Ezra 8:10 Of the sons of Shelomith, the son of Josiphiah; and with him one hundred and sixty male-
LXX "Of the sons of Bani, Shelomith, the son of Josiphiah." Bani appears as the head of a family in Ezra 2:10. See on :8.

Ezra 8:11 Of the sons of Bebai, Zechariah the son of Bebai; and with him twenty-eight males-
Again, this was a family which had already partially emigrated to Judah (Ezra 2:11); see on :8,9.

Ezra 8:12 Of the sons of Azgad, Johanan the son of Hakkatan; and with him one hundred and ten males-
Again, this was a family which had already partially emigrated to Judah (Ezra 2:12); see on :8,9.

Ezra 8:13 Of the sons of Adonikam, who were the last; and these are their names: Eliphelet, Jeuel, and Shemaiah; and with them sixty males-
"The last" may refer to how the other family members had returned with Zerubbabel at the 'first' return.

Ezra 8:14 Of the sons of Bigvai, Uthai and Zabbud; and with them seventy males-
The total comes to 1496 males; even if we multiply this several times over to get the total number of Jews who returned with Ezra, the number still isn't that great. The response to the call to flee Babylon and reestablish God's Kingdom in Israel was still pathetically small, considering there were around 1 million Jews in the Babylonian empire (see on Ezra 1:1).

Ezra 8:15 I gathered them together to the river that runs to Ahava; and there we encamped three days: and I viewed the people and the priests, and found there none of the sons of Levi-
Ezra 2:42 records a very small number for the families of the gate keepers. The number of ordinary Levites compared to priests is very low in Ezra 2 (4289 priests, and 341 priestly workers and 74 Levites). There were far more Levites than there were priests, but it seems the Levites didn't want to return and do the dirty work; everyone wanted to be religious leaders. Hence Ezra's problem in finding Levites to return (Ezra 8:15). We can note that it was this tension between Levites and priests which resulted in Korah's rebellion (Num. 16:1-10). See on :24.

Ezra 8:16 Then sent I for Eliezer, for Ariel, for Shemaiah, and for Elnathan, and for Jarib, and for Elnathan, and for Nathan, and for Zechariah, and for Meshullam, chief men; also for Joiarib, and for Elnathan, who were teachers-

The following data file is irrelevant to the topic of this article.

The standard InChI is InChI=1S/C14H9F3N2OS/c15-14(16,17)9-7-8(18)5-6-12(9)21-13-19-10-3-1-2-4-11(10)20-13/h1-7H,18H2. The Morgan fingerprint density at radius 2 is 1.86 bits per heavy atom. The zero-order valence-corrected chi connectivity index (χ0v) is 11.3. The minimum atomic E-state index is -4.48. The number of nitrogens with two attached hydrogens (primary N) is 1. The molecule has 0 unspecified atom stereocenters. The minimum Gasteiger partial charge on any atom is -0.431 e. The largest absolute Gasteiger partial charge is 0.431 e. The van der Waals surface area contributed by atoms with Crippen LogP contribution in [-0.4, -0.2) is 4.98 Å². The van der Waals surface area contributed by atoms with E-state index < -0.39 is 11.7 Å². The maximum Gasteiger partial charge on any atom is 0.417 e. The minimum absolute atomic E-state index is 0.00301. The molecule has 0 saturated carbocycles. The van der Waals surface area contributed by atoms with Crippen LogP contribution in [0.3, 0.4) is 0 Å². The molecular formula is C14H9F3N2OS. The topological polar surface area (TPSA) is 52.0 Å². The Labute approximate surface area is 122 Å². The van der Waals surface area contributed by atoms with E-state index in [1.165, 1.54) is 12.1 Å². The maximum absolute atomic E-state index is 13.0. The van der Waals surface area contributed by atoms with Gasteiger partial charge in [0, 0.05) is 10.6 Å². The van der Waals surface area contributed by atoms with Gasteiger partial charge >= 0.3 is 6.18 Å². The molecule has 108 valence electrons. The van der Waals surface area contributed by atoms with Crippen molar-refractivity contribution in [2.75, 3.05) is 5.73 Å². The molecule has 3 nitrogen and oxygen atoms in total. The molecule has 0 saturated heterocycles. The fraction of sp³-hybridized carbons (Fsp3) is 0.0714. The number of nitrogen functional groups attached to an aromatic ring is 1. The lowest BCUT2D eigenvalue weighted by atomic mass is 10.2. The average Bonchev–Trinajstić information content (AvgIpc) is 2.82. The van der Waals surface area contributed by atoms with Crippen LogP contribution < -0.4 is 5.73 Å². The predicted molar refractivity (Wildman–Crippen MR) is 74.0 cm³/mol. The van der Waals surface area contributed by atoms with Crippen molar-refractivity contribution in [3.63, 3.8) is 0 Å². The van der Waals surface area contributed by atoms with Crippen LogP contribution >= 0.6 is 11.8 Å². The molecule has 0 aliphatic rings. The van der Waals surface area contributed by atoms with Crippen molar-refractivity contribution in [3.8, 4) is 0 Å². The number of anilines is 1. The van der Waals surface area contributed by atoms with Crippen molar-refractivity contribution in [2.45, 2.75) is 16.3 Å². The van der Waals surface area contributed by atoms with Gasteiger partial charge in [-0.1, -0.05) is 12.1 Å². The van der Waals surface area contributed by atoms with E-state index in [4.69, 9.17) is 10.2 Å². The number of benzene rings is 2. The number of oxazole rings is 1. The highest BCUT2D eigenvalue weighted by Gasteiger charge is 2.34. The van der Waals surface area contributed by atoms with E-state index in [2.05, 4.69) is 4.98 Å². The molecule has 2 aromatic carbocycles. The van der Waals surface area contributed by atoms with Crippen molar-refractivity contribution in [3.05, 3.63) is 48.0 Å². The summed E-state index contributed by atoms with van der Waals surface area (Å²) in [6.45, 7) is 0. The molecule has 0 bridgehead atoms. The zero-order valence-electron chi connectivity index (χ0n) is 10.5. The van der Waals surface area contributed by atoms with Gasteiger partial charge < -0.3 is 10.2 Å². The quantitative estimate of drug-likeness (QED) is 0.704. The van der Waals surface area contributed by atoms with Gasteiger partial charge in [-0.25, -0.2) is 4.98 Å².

The Hebrew confusion of understanding and teaching is brought out by comparing the AV and RV of Ezra 8:16: “Men of understanding” (AV), “which were teachers” (RV). To have true understanding is axiomatically to teach it. We can’t hold it passively within ourselves.

Ezra 8:17 I sent them forth to Iddo the chief at the place Casiphia; and I told them what they should tell Iddo, and his brothers the Nethinim, at the place Casiphia, that they should bring to us ministers for the house of our God-
The LXX implies Ezra was so desperate that he used a financial incentive to get some Levites to respond: "And I forwarded them to the rulers with the money of the place, and I put words in their mouth to speak to their brethren the Athinim with the money of the place". But for all that, only 38 Levite men responded (:18,19).

Ezra 8:18 According to the good hand of our God on us they brought us a man of discretion, of the sons of Mahli, the son of Levi, the son of Israel; and Sherebiah, with his sons and his brothers, eighteen-
Those who returned did so because of God's hand upon them; even if only 18 Levites and then 20 (:19) responded, this was the result of God's hand working as it were at the very last minute. And yet according to the LXX of :17 (see note there), their motives must have been very mixed; they had not intended to return, and were only persuaded by a last minute offer of money.

Ezra 8:19 and Hashabiah, and with him Jeshaiah of the sons of Merari, his brothers and their sons, twenty-
The numbers of Levites are again pathetically small. Far more priests than Levites wanted to return. The idea of doing humble service wasn't attractive; see on :15,24. And so it has always been; to find real 'workers' for the Kingdom has always been difficult. And yet no matter how small the numbers, God works through them.

Ezra 8:20 and of the Nethinim, whom David and the princes had given for the service of the Levites, two hundred and twenty Nethinim: all of them were mentioned by name-
The Nethinim were grouped beneath the Levites but above "the servants of Solomon" (Ezra 2:43,55). "Nethinim" is literally 'those who are given' and many presume they were originally the Gibeonites, who were 'given' by Joshua to the Levites to do their more menial work (Josh. 9:3-27). Whenever Gentiles were captured in war, some of them would have been devoted to Yahweh in that they were given to His service through joining the Nethinim (Num. 31:28). Thus here in Ezra 8:20 we find  mention of some "whom David and the princes had given for the service of the Levites".